Night-time hikers and skiers often bring flashlights, but naturalists say it’s better not to use them or select one with a red rather than white light.

“Your eyes take about 40 minutes to readjust to night vision after being flashed by a white light,” says Marie Laudeman, a naturalist at Indiana Dunes State Park (IDSP). It’s better to just walk along the trails, letting your eyes adjust, she says.

When hiking at night, Laudeman encourages people to be careful and find a guide or naturalist to accompany them if possible. “The shelf ice along the beach can be unsafe,” she cautions.

IDSP offers special moonlit hikes several times a year, with the next one scheduled at 6:30 p.m. on February 24. Volunteers and naturalists guide the visitors, and each hike is different. “We always start out indoors for a presentation,” Laudeman says, adding visitors may learn about the moon’s phases and why there are craters on the moon as well as what constellations they may see.

Indiana Dunes State Park offers a full moon hike in February. Photo by Marie Laudeman/Illinois Department of Natural Resources.

“Out on the trail, we can see the moon reflecting on the shelf ice that’s created on Lake Michigan right along our shore,” Laudeman says. “The shelf ice phenomenon at night is sparkly and cool. Shelf ice is ice building up over time and pushed by waves and accumulating on our beach. It can be at different depths and have various air pockets, so it’s only safe for people to view it from a distance.”

Sometimes the walks can be crowded with 50 or more people, which doesn’t always allow for intimate wildlife viewing, she says. But those who wait at the end of the walk may be treated to some special experiences. For example, Laudeman and several visitors once saw a group of coyotes come onto the beach and start digging in the sand. They also once saw a beaver swimming under a bridge.

The two-mile hike traverses sandy dunes. Visitors should wear hiking boots and dress in layers for warmth as well as bring water. “It’s important to stay hydrated even in winter,” states Laudeman, adding whenever hiking outdoors at night and in winter, visitors should be prepared.

Laudeman says visitors often comment on how they forget that the moon is there every night in different stages to enjoy. “After the two-hour moon walk, they leave with a whole new appreciation of the moon and realize they can enjoy this even in their own backyard.”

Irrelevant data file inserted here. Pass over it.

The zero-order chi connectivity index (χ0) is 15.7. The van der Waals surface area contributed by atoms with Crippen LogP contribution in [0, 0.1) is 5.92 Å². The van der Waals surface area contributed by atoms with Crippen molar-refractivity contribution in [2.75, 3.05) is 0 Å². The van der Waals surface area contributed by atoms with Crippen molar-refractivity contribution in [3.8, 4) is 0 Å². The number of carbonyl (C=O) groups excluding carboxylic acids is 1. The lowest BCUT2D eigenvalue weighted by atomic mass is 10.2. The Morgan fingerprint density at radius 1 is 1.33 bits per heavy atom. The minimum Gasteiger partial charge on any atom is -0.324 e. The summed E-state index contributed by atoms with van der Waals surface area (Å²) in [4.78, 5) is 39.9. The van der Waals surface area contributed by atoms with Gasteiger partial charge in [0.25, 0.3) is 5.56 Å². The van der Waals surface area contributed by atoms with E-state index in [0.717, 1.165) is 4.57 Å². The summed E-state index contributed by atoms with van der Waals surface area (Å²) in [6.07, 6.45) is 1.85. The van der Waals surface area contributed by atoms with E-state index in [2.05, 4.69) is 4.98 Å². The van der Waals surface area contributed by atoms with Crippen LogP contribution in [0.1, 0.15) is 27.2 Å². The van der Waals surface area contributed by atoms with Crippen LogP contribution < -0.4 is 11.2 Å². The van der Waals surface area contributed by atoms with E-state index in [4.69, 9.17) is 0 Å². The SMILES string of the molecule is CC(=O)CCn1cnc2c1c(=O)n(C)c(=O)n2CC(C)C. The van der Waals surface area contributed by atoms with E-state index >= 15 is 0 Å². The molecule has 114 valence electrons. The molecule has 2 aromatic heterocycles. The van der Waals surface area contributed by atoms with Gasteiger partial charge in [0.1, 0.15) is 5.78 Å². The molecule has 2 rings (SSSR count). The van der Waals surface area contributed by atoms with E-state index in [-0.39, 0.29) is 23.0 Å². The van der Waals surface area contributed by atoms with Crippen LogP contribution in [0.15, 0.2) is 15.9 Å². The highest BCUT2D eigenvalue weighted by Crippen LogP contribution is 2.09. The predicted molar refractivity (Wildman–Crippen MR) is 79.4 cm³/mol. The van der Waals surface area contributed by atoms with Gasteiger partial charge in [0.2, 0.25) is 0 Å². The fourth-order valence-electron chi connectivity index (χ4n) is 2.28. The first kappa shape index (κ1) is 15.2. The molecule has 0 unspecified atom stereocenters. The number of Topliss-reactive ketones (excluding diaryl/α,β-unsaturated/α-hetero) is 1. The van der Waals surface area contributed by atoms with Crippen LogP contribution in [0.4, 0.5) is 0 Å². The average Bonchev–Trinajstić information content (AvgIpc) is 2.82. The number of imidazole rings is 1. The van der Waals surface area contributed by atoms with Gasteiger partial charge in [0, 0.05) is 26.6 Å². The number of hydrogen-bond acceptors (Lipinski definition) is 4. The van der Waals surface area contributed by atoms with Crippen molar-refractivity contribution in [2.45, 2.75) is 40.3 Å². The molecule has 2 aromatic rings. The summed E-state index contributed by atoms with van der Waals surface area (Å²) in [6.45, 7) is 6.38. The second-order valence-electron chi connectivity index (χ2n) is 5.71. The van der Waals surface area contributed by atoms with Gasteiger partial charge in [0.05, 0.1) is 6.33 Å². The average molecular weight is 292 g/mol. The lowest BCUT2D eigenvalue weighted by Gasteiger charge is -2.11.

Sheryl DeVore has written six books on science, health and nature, as well as nature, health and environment stories for national and regional publications. Read more at


A map shows the solar-lit trail at Lake County Forest Preserves’ winter sports area near Wauconda. Photo by Sheryl DeVore.


Solar-Lit Trails Open Through March and Special Night Hikes Set for February

Solar-lit trails are open until 9 p.m. through March 10 at Pleasant Valley Conservation Area, in Woodstock, and Hickory Grove Highlands Conservation Area, in Cary. Visitors should sign in before embarking on the trails. When there is snow, hikers are asked to walk outside of the ski tracks. Free. For more information, visit

Solar-lit trails are open until 9 p.m. through March 10 at Old School Forest Preserve, in Libertyville, and Lakewood Winter Sports Area, near Wauconda. Bicycles and horses are not allowed; dogs must be leashed. Free. For more information, visit

Candlelight ski/hikes are set from 5 to 9 p.m., February 9 and 10 at Prairie Education Center, in Crystal Lake. Pets are not allowed. Skiers must bring their own skis. Trails are groomed when there is 4 inches of snow or more. Free. For more information, visit

A full moon winter hike begins at 6:30 p.m., February 24 at Indiana Dunes State Park Nature Center, in Chesterton. Children under age 12 must be accompanied by an adult. No registration is required. Free. For more information, call 219-926-1390 or visit

A full moon hike is set from 6 to 7:30 p.m., February 23 at Greenbelt Forest Preserve, in North Chicago. The event is for those 8 years and older. Registration is required. Fees range from $5 to $7. To register, visit